What standards does National Public Radio hold its photo captions to?
“Captions are journalism, too,” Federico wrote. “They should be fact-checked and typo-checked. They should be complete sentences that present the who, what, where, when and (sometimes) why without necessarily stating the obvious (i.e., he sits, she waves, they clap). Captions give photos context, telling viewers what’s going on in a photo so they don’t have to guess or jump to conclusions.”
Federico’s post wasn’t prompted by any concerns or questions from readers about photo captions, NPR told iMediaEthics. “Stephanie just wanted to post about this as a reminder to everyone about the importance of photo captions and to make these guidelines available in an easily accessible place (along with some examples of captions),” NPR spokesperson Isabel Lara told iMediaEthics. “Incomplete captions are a pet peeve of hers!”
NPR has a style guide for captions, Federico wrote, pointing out that one difference from the Associated Press’ standards is that NPR requires captions use parentheses instead of commas when saying which person is which in a caption.
On the other hand, when listing locations, NPR staff should match with the AP Stylebook standards for identifying cities and states and their abbreviations. The style guide also reminds caption writers about grammar rules, such as using commas after years, states or countries when they are in the middle of a sentence.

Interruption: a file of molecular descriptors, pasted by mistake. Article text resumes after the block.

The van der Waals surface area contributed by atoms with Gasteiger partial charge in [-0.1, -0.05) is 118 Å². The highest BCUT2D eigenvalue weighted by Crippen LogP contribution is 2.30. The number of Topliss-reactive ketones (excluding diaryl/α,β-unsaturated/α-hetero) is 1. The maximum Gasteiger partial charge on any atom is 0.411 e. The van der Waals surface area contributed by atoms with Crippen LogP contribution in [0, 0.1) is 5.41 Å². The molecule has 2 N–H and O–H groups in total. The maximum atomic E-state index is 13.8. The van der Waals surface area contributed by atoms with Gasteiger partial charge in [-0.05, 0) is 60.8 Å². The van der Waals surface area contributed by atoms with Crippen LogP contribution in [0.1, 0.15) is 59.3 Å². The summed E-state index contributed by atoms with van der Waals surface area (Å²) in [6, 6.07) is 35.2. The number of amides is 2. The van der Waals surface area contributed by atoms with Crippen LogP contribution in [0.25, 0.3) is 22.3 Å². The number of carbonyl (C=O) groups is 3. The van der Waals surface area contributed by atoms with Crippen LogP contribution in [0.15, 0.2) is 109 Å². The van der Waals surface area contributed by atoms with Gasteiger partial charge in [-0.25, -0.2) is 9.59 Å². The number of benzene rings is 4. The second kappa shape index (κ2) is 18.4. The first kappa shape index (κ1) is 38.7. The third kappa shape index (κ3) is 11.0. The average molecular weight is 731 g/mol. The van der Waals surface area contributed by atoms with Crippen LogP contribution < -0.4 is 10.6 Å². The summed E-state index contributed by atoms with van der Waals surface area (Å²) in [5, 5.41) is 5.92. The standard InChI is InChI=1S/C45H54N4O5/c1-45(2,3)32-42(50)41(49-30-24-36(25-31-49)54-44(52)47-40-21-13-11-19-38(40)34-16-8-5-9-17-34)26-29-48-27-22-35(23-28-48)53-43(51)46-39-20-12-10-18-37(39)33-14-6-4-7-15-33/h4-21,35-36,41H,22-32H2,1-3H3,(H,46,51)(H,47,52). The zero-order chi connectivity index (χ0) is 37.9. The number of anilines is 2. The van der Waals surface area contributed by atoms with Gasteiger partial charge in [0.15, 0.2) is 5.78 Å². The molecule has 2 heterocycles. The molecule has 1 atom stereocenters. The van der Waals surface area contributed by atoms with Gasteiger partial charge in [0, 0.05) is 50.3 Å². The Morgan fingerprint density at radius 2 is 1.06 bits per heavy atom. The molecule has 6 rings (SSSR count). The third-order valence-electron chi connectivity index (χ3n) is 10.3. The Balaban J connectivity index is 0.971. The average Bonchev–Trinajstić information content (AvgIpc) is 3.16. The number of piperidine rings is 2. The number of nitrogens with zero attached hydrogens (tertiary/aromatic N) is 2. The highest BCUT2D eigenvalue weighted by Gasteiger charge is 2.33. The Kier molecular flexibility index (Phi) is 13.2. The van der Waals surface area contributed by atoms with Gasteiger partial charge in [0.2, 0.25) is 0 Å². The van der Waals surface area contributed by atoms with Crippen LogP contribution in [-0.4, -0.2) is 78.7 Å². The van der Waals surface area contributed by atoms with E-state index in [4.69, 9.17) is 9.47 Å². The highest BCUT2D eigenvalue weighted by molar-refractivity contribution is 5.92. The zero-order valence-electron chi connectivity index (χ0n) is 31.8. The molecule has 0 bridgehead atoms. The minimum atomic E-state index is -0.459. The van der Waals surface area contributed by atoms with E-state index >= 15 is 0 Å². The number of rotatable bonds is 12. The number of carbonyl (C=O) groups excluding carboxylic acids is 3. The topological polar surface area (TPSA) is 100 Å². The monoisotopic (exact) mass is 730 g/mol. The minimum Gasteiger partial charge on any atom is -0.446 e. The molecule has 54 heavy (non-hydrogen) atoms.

Captions should be brief and “supplement or complement the story,” and follow NPR style guide in giving credit. For example, if the photo credit goes to a photographer with an agency, it should say the name of the photographer, then a back slash and the name of the agency or organization with no spaces (Jane Smith/NPR not Jane Smith/ NPR). Courtesy and handout photos should name who provided the photo and screenshots have to be labeled.
The post about photos was on NPR’s training website, which NPR set up back in November. “We like to make our training and guidelines available to the public as part of our mission as a public media organization (hence the social media desk tumblr, our standards and practices editor’s blog and this training site),” NPR’s Lara explained.
iMediaEthics wrote back in 2012 about the importance of providing accurate photo captions, not just in terms of giving factual information in the caption but also by identifying those photographed. Read our commentaries One Picture May Need a Thousand Words: Occupy Wall Street Photos Don’t Tell the Whole Story and May I Have Your Name Sir? How Important is it for Photojournalists to Ask for Names.
Hat Tip: Ethical Journalism Network